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Current Debates in Medieval and Early Modern European History II


Admission requirements

Relevant BA degree


In this course we will be examining current debates in the history of medieval and early modern Europe. Students studies two debates, over a total period of six weeks.

Semester II, weeks 1-3

Dr. Raymond Fagel
Dr. Anteun Janse

The Military Revolution debate

Although the concept itself had been introduced by Michael Roberts as early as 1955, it was especially during the mid-nineties of the twentieth century, that military historians conducted an extensive debate on the existence, shape and chronology of a ‘Military Revolution’ during the Early Modern period. In our classes we shall examine at the arguments used, but also ask how ‘revolutionary’ this development was, given that elements of it can be traced back to the fourteenth century. We will also explore the importance of state formation and the relation between military developments and the rise of the West.

Geoffrey Parker, The military revolution: military innovation and the rise of the West, 1500-1800 (Cambridge University Press 2003). ISBN: 521 47958 4.
A. Ayton en J.L. Price, The medieval military revolution. State, society and military change in Medieval and Early Modern Europe (Macmillan 1998). ISBN: 978-1-86064-353-8; ISBN10: 1-86064-353-1.
Additional reading to be announced in class

Semester II, weeks 4-6

Dr. M.A. Ebben
Dr. L.H.J. Sicking

Power politics and diplomacy. New approaches in the history of Western Diplomacy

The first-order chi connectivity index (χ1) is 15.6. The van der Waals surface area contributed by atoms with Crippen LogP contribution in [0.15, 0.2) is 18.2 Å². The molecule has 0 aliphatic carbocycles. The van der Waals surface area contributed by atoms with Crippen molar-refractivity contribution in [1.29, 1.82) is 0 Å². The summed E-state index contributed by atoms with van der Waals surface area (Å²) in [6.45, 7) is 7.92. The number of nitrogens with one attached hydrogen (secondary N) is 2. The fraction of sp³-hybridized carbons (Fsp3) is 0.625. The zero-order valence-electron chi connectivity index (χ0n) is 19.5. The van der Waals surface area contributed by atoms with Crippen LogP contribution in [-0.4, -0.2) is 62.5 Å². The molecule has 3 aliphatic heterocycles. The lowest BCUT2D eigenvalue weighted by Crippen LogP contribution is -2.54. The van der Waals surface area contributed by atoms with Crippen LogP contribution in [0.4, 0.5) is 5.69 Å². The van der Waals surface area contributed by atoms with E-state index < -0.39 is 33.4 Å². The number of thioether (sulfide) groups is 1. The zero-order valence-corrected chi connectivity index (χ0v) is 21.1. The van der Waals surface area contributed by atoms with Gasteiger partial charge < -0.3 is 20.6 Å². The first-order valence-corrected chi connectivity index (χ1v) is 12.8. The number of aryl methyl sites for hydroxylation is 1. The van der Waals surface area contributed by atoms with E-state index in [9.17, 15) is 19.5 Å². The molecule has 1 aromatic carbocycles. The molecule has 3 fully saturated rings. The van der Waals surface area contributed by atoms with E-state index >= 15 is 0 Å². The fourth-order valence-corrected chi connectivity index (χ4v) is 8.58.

One of the oldest fields in the discipline of history is the study of diplomacy. It is also often considered to be one of the most old-fashioned, conservative and Eurocentric, isolated from other areas of investigation and not susceptible to the theoretical and methodological innovations that have transformed almost every other sector of the profession. These crititicisms are only in part true. In the last decades diplomatic history has been very much influenced by other disciplines, especially the study of politics and anthropology. This course aims to analyse the developments in the historiography of medieval and early modern diplomacy since 1950. Special attention will be paid to new initiatives to innovate the study of the practice of diplomacy, its evolution, theory and administration.

M.S. Anderson, The Rise of Modern Diplomacy, 1450-1919 (London and New York 1993) 1-102, 149-162, 204-235, 291-293.

G. Mattingly, Renaissance Diplomacy (New York 1988).

Additional reading to be announced in class

Course objectives

Students (a) familiarise themselves with some key debates in the field (b)learn how to analyse and contextualise a historical discussion © learn how to discuss and analyse such a debate succinctly (d) learn how to write a review


The course is taught twice a year and only runs for six weeks. In these six weeks, two topics will be discussed – see the course description for the topics on offer.
See course-schedule

Mode of instruction


Assessment method

Students will be asked to prepare and sometimes to report in writing on the reading they do for the classes. They will also write a short essay or review article on each of the two topics they study

Reading list

See above


See enrolment-procedure

Contact information

Judith Pollmann